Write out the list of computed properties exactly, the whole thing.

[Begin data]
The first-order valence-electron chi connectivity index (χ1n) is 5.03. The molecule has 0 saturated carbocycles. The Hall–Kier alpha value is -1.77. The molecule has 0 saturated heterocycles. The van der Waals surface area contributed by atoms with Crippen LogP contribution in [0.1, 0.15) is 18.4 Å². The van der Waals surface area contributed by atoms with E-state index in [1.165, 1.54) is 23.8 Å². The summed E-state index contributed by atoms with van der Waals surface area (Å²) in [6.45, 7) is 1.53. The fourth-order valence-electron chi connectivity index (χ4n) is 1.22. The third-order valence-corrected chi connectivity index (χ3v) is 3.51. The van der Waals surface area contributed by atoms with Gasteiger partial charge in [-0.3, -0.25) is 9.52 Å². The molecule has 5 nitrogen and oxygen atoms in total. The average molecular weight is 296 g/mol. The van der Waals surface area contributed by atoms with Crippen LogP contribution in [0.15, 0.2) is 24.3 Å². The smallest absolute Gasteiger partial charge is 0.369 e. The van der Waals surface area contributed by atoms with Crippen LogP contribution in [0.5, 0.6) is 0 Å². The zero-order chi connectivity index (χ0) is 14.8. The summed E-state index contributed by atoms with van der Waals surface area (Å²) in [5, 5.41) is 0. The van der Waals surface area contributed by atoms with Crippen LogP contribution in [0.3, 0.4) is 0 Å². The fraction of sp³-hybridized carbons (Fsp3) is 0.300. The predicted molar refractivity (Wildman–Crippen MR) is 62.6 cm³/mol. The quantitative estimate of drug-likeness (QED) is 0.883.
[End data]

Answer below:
The first-order valence-electron chi connectivity index (χ1n) is 5.03. The molecule has 0 saturated carbocycles. The Hall–Kier alpha value is -1.77. The molecule has 0 saturated heterocycles. The van der Waals surface area contributed by atoms with Crippen LogP contribution in [0.1, 0.15) is 18.4 Å². The van der Waals surface area contributed by atoms with E-state index in [1.165, 1.54) is 23.8 Å². The summed E-state index contributed by atoms with van der Waals surface area (Å²) in [6.45, 7) is 1.53. The fourth-order valence-electron chi connectivity index (χ4n) is 1.22. The third-order valence-corrected chi connectivity index (χ3v) is 3.51. The van der Waals surface area contributed by atoms with Gasteiger partial charge in [-0.3, -0.25) is 9.52 Å². The molecule has 5 nitrogen and oxygen atoms in total. The average molecular weight is 296 g/mol. The van der Waals surface area contributed by atoms with Crippen LogP contribution in [0.15, 0.2) is 24.3 Å². The smallest absolute Gasteiger partial charge is 0.369 e. The van der Waals surface area contributed by atoms with Crippen LogP contribution in [0.5, 0.6) is 0 Å². The zero-order chi connectivity index (χ0) is 14.8. The summed E-state index contributed by atoms with van der Waals surface area (Å²) in [5, 5.41) is 0. The van der Waals surface area contributed by atoms with Crippen LogP contribution in [0.3, 0.4) is 0 Å². The fraction of sp³-hybridized carbons (Fsp3) is 0.300. The predicted molar refractivity (Wildman–Crippen MR) is 62.6 cm³/mol. The quantitative estimate of drug-likeness (QED) is 0.883.